Who can identify the last time or place anyone took a gold eagle or sovereign from his purse and slapped it on the table to pay for dinner? Who can identify the last company of archers sent into battle by a captain who still believed a well-drawn flight of arrows could overmatch a volley of bullets? Who can identify the last time a two-dollar bill was folded into a matchbox and passed to buy a vote?
—Theodore White, America in Search of Itself: The Making of the Presidents 1956-1980
Pass me that bottle and mind your own business.
—Harry Truman, as imagined by the Rainmakers, “Downstream”
You know what you don’t really see much anymore? Guy sneaking a flask into a ballgame. I don’t know that I’ve ever actually seen it. Maybe it happens all the time, but I’m thinking that’s a football thing. Or an alcoholic thing. Might have seemed like an excellent plan as recently as Wednesday night when the Mets were dropping their twelfth decision in fourteen appointments and everybody who wasn’t tethered to cough syrup (like myself) needed to be seeking relief in something stronger than free samples of Pepsi Max.
But we were so much older then. We’re younger than that now. We’re where we were in the heady period that spanned April 2 to April 5, those halcyon days of the first three-game winning streak of 2011. I can say first because — wonder of wonders, miracle of miracles — we have another, and it’s going on RIGHT NOW! It’s true. I’ve done the math, and by winning Thursday, Friday and Saturday without losing on any days that were added to the calendar when they were reworking the zodiac, it adds up to three consecutive wins.
That’s eight off the team record and four from being what a more confident fan base might consider a noteworthy winning streak, but let us not killjoy this thing with logic. We’ve won three in a row. I’m not well-versed as regards illicit alcohol, but I would think that’s a reason to hoist your pints out in the open, not drown your sorrows via snuck-in containers.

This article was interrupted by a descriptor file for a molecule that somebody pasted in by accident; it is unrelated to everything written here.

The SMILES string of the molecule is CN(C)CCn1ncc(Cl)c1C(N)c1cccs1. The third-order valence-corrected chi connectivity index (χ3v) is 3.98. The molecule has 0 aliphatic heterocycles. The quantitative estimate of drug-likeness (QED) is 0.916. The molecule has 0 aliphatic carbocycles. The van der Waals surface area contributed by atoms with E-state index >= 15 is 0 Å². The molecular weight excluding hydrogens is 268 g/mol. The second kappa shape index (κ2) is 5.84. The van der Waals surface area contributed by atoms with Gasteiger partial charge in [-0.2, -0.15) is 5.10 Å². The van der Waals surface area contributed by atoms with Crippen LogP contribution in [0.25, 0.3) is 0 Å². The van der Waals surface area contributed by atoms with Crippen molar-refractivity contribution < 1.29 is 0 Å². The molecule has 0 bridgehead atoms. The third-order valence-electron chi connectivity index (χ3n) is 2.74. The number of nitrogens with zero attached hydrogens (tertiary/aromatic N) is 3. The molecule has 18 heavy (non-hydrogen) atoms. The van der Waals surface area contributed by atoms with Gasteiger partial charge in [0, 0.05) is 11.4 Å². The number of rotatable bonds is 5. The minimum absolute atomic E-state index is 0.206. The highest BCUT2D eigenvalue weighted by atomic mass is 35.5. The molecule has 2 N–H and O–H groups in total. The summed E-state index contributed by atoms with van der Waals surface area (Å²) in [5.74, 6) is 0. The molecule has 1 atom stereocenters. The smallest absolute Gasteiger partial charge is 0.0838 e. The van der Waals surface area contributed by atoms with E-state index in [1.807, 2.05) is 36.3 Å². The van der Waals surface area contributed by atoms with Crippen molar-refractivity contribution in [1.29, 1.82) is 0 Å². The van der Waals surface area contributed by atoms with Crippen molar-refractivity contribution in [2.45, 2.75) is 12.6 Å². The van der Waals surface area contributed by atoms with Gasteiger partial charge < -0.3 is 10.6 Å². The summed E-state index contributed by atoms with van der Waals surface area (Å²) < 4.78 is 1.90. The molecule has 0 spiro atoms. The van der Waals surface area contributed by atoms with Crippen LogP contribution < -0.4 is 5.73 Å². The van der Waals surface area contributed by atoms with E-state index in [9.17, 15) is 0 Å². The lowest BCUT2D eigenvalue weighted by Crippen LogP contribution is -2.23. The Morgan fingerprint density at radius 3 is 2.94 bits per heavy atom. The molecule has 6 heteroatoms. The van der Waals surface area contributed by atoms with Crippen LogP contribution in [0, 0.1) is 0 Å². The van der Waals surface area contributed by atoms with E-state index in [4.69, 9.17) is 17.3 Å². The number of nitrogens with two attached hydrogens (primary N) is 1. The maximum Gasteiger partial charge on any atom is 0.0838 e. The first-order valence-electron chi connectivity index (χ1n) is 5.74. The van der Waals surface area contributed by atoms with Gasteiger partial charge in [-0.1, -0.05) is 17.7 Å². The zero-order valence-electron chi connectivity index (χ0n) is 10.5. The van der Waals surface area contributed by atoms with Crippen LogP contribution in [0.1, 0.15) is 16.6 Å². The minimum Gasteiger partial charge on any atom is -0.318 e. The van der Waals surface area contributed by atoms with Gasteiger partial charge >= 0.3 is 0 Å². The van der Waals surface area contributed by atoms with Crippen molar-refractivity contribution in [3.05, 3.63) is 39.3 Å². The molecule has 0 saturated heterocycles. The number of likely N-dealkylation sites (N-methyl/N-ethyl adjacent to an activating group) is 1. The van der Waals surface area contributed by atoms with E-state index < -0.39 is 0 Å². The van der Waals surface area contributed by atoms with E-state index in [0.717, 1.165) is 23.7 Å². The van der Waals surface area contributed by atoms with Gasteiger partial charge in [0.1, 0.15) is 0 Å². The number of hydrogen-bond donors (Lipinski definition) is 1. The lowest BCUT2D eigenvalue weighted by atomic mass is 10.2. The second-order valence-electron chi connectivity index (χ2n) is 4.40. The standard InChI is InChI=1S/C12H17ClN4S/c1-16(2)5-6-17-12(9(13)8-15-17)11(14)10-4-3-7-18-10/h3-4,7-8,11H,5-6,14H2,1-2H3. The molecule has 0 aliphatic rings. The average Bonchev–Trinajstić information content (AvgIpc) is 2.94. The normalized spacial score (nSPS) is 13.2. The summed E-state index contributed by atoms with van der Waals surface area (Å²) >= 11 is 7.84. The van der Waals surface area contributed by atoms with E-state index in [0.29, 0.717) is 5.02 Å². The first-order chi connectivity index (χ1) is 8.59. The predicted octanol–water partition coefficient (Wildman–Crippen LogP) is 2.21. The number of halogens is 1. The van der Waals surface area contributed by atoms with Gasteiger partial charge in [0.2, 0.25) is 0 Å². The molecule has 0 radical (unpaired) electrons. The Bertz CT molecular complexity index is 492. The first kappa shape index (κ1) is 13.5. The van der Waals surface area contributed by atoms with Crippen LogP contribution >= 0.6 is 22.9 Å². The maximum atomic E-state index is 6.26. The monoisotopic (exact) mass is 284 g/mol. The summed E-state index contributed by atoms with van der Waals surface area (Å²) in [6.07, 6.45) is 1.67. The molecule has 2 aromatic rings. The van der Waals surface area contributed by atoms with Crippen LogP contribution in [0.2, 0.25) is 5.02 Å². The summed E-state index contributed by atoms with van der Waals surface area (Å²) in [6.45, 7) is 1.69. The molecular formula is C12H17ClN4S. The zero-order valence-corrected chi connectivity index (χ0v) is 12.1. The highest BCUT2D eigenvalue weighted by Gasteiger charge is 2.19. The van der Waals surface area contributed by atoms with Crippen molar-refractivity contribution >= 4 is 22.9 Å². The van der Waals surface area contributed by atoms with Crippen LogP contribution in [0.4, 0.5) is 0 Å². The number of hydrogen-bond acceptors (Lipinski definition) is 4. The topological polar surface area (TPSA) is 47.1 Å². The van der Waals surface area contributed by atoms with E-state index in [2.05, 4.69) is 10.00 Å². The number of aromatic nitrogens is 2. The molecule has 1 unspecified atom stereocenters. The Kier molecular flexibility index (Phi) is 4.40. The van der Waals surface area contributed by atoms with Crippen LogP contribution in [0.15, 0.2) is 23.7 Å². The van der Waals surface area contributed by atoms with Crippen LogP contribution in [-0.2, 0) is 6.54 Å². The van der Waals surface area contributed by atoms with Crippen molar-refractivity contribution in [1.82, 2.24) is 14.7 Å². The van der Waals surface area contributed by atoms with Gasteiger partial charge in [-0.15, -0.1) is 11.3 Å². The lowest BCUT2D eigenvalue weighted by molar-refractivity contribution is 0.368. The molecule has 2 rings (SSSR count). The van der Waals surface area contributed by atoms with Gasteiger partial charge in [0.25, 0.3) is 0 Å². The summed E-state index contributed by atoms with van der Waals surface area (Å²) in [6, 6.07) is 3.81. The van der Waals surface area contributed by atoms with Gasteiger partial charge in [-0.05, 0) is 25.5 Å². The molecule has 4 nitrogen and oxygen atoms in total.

A flask? Who sneaks in a flask?
The guy in front of me out in right field was who. Maybe there was a touch of irony intended. Dude was pretty young — legal certainly, but not of the flask demographic, which I would tab as someone pulling a fast one in 1954. He was part of a birthday group of about fifteen guys and gals who weren’t much trouble yet I would have consigned to a different section altogether had I had my druthers (which I rarely do in a public situation). Two guys took turns giving each other the finger all day, and not out of empathy for Bobby Parnell. It was that kind of birthday party. Not a 1-800-FLOWERS cake in sight.
Vodka was in the flask, I learned. I can see how it might have slipped by the battery of anti-flask barriers set up by management. This group brought their own food, and lots of it, and somewhere amid the capicola and deviled eggs, a flask could just get “lost”. Lotsa food, these people had. I always admire the people who err on the side of too much when they make their pregame deli trips. This guy, for example, was bearing several heroic sandwiches. One of the finger-givers worked on a big bag of Lay’s while one of his non-finger companions unfurled a budget-size sack of Rold Gold. That’s a movable ballpark feast. Best I could do was a turkey wrap from the King Kullen that I had the presence of mind to pick up Friday and save for Saturday, consuming it while waiting out the rain delay in a dark corner of the Promenade Club — or the Braniff Airlines departure lounge, as the regulars at LaGuardia know it by sight.